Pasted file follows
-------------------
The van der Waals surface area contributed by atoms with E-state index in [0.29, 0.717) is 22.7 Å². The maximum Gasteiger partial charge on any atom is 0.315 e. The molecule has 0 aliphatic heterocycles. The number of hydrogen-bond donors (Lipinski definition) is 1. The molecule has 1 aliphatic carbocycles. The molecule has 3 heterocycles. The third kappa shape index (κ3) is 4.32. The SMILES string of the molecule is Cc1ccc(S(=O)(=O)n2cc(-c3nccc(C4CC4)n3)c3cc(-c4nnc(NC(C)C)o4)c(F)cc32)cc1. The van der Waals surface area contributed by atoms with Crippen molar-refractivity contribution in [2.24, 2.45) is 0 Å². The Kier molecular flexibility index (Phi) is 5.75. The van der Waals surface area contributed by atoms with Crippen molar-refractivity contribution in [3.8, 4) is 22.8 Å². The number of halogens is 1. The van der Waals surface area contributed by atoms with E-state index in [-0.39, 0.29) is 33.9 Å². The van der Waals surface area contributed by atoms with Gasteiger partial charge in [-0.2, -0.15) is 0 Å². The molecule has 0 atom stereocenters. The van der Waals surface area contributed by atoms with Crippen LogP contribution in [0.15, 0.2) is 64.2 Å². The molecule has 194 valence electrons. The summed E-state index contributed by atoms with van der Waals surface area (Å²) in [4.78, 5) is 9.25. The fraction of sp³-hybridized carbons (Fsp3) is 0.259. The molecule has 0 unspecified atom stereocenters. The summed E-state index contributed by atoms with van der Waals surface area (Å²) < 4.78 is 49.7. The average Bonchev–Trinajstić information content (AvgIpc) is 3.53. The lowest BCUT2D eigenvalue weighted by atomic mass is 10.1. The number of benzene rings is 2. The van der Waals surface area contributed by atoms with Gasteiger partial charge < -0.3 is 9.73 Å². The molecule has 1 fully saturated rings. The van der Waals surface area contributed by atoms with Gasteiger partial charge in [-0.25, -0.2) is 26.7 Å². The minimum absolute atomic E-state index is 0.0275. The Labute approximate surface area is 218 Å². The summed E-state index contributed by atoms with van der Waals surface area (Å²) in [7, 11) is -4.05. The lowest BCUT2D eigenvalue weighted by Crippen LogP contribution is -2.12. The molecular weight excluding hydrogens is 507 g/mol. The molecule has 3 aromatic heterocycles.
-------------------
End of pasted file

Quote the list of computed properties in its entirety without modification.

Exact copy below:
The van der Waals surface area contributed by atoms with E-state index in [0.29, 0.717) is 22.7 Å². The maximum Gasteiger partial charge on any atom is 0.315 e. The molecule has 0 aliphatic heterocycles. The number of hydrogen-bond donors (Lipinski definition) is 1. The molecule has 1 aliphatic carbocycles. The molecule has 3 heterocycles. The third kappa shape index (κ3) is 4.32. The SMILES string of the molecule is Cc1ccc(S(=O)(=O)n2cc(-c3nccc(C4CC4)n3)c3cc(-c4nnc(NC(C)C)o4)c(F)cc32)cc1. The van der Waals surface area contributed by atoms with Crippen molar-refractivity contribution in [2.24, 2.45) is 0 Å². The Kier molecular flexibility index (Phi) is 5.75. The van der Waals surface area contributed by atoms with Crippen molar-refractivity contribution in [3.8, 4) is 22.8 Å². The number of halogens is 1. The van der Waals surface area contributed by atoms with E-state index in [-0.39, 0.29) is 33.9 Å². The van der Waals surface area contributed by atoms with Gasteiger partial charge in [-0.2, -0.15) is 0 Å². The molecule has 0 atom stereocenters. The van der Waals surface area contributed by atoms with Crippen LogP contribution in [0.15, 0.2) is 64.2 Å². The molecule has 194 valence electrons. The summed E-state index contributed by atoms with van der Waals surface area (Å²) in [4.78, 5) is 9.25. The fraction of sp³-hybridized carbons (Fsp3) is 0.259. The molecule has 0 unspecified atom stereocenters. The summed E-state index contributed by atoms with van der Waals surface area (Å²) < 4.78 is 49.7. The average Bonchev–Trinajstić information content (AvgIpc) is 3.53. The lowest BCUT2D eigenvalue weighted by atomic mass is 10.1. The number of benzene rings is 2. The van der Waals surface area contributed by atoms with Gasteiger partial charge < -0.3 is 9.73 Å². The molecule has 1 fully saturated rings. The van der Waals surface area contributed by atoms with Gasteiger partial charge in [-0.25, -0.2) is 26.7 Å². The minimum absolute atomic E-state index is 0.0275. The Labute approximate surface area is 218 Å². The summed E-state index contributed by atoms with van der Waals surface area (Å²) in [7, 11) is -4.05. The lowest BCUT2D eigenvalue weighted by Crippen LogP contribution is -2.12. The molecular weight excluding hydrogens is 507 g/mol. The molecule has 3 aromatic heterocycles.